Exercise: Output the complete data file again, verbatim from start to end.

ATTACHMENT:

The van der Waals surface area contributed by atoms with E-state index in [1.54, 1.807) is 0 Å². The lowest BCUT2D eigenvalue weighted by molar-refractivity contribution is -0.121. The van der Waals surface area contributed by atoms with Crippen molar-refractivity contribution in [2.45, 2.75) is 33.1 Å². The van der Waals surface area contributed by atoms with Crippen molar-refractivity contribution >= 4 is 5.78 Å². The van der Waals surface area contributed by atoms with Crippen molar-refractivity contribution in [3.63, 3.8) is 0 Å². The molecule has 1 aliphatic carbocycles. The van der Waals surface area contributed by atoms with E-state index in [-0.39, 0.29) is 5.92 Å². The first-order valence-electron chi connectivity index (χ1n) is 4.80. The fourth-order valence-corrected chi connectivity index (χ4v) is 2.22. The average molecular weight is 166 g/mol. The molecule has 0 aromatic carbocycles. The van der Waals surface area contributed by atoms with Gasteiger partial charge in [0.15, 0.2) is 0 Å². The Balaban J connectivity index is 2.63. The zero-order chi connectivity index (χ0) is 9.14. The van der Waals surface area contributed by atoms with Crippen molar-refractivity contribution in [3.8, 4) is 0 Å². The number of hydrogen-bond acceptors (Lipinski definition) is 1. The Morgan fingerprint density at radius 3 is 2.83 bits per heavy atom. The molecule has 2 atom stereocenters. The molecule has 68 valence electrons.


The van der Waals surface area contributed by atoms with E-state index in [1.54, 1.807) is 0 Å². The lowest BCUT2D eigenvalue weighted by molar-refractivity contribution is -0.121. The van der Waals surface area contributed by atoms with Crippen molar-refractivity contribution in [2.45, 2.75) is 33.1 Å². The van der Waals surface area contributed by atoms with Crippen molar-refractivity contribution >= 4 is 5.78 Å². The van der Waals surface area contributed by atoms with Crippen molar-refractivity contribution in [3.63, 3.8) is 0 Å². The molecule has 1 aliphatic carbocycles. The van der Waals surface area contributed by atoms with E-state index in [-0.39, 0.29) is 5.92 Å². The first-order valence-electron chi connectivity index (χ1n) is 4.80. The fourth-order valence-corrected chi connectivity index (χ4v) is 2.22. The average molecular weight is 166 g/mol. The molecule has 0 aromatic carbocycles. The van der Waals surface area contributed by atoms with Gasteiger partial charge in [0.15, 0.2) is 0 Å². The Balaban J connectivity index is 2.63. The zero-order chi connectivity index (χ0) is 9.14. The van der Waals surface area contributed by atoms with Crippen molar-refractivity contribution in [3.8, 4) is 0 Å². The number of hydrogen-bond acceptors (Lipinski definition) is 1. The Morgan fingerprint density at radius 3 is 2.83 bits per heavy atom. The molecule has 2 atom stereocenters. The molecule has 68 valence electrons.